You're no longer expected to retire. A century ago, retirement was almost unheard of. But Social Security, pensions and the post-war economic boom allowed more people to retire. At the same time, medical advances ushered in a longer life span, and many people can look forward to 20 or 30 years of retirement. For many retirees, this is too much time with nothing to do. They want to continue to contribute and be useful. Then there's the issue of financing retirement. It's one thing to spend a few of your twilight years without a paycheck, but quite another to finance two or three decades with no salary. And for better or worse, the government has recognized this new reality, raising the full retirement age for Social Security from 65 to 66 and soon to 67. If you retire at 65, you may be lonely because your friends are still at work.
Retirees work because they want to, not because they have to. Few people will turn down extra income, but many retirees work more for experience than money. Not everyone can afford to work for nothing, but many retirees say they work more for social interaction, mental stimulation and a feeling of self-worth. They volunteer their services to a cause they believe in, or work for an organization that may not pay as well, but offers them more self-fulfillment.
You have a dream. Some people just keep on doing what they've been doing all their lives. But others have a long-held dream they can now pursue. A marketing executive goes to work in his hometown as a real estate agent, or a college athlete retires from business to coach a school sports team. Many others take time off to rediscover what truly holds their interest. They may supplement their income by reviving a forgotten talent, or they learn a new skill, meet new people and try something they never would have considered when starting their career. When you work in retirement, you don't have to feel pressured to work for the highest bidder. You can truly work for yourself.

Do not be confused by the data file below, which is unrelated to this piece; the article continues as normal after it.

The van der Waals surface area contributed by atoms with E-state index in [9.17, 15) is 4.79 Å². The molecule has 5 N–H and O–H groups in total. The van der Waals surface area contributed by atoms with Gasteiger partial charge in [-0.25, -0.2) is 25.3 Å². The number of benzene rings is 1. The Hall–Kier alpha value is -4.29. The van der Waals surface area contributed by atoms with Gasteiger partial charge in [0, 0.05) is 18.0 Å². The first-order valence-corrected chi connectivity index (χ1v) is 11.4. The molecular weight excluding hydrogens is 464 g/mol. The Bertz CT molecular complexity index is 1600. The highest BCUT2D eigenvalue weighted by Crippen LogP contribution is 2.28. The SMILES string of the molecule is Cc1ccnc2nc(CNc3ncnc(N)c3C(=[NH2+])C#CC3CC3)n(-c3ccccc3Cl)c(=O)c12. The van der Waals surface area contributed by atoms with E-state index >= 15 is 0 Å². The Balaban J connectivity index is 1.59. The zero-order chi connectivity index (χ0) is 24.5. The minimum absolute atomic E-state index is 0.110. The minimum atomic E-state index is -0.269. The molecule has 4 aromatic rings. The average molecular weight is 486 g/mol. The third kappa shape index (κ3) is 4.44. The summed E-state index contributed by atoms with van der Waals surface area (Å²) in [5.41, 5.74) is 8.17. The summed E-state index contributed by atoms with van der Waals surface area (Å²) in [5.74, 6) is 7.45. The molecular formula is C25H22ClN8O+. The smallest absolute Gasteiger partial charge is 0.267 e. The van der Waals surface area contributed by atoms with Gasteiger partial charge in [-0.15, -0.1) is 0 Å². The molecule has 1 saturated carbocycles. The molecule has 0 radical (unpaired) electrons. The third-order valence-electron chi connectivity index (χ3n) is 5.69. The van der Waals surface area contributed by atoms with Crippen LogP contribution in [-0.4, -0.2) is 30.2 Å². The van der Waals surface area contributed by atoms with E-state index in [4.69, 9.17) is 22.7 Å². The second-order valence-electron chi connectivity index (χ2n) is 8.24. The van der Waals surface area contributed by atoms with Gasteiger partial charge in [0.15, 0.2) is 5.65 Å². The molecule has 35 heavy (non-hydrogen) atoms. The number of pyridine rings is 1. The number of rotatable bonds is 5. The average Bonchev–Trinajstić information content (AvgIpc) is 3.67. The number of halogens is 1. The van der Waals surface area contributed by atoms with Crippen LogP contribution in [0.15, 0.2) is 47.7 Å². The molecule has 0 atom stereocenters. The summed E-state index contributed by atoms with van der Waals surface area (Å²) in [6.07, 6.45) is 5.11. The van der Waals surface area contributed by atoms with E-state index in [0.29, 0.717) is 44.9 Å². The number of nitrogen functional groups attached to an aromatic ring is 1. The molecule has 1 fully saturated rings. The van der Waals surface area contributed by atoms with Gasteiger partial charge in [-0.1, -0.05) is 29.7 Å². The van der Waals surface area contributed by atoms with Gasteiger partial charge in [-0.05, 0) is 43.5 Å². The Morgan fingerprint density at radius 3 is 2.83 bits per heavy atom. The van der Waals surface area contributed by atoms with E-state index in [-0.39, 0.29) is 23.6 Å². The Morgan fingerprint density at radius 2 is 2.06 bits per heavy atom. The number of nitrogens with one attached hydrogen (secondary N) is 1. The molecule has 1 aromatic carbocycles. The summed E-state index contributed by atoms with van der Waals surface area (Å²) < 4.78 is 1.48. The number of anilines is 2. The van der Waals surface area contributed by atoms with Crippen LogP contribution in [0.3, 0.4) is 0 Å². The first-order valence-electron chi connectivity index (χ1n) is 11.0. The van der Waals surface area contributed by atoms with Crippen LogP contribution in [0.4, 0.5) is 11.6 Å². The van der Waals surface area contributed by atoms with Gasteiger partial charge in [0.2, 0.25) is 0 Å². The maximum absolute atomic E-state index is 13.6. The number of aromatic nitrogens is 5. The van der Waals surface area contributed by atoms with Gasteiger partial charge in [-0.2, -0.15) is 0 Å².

Reason No. 2: You can make good use of your retirement years
Another reason to consider retiring early is that your retirement years can be much more active and fulfilling than you might be assuming. Retirement doesn't have to just mean reading all of the newspaper each morning instead of skimming headlines and going out to the movies more often.
A top goal for many people is getting healthier. You can work on improving your health much more effectively if you retire early. For starters, the stress of work will be gone. You'll no longer have to wake up early to go to work, so your body may get the longer sleep sessions that it needs. You'll have time to prepare nutritious meals and to go for long walks or regular visits to the gym. If you can lose any excess weight you're carrying, you'll likely benefit in many ways, such as being at less risk of developing diabetes or high blood pressure. The healthier you are, the longer you'll likely live, too -- making your retirement even longer!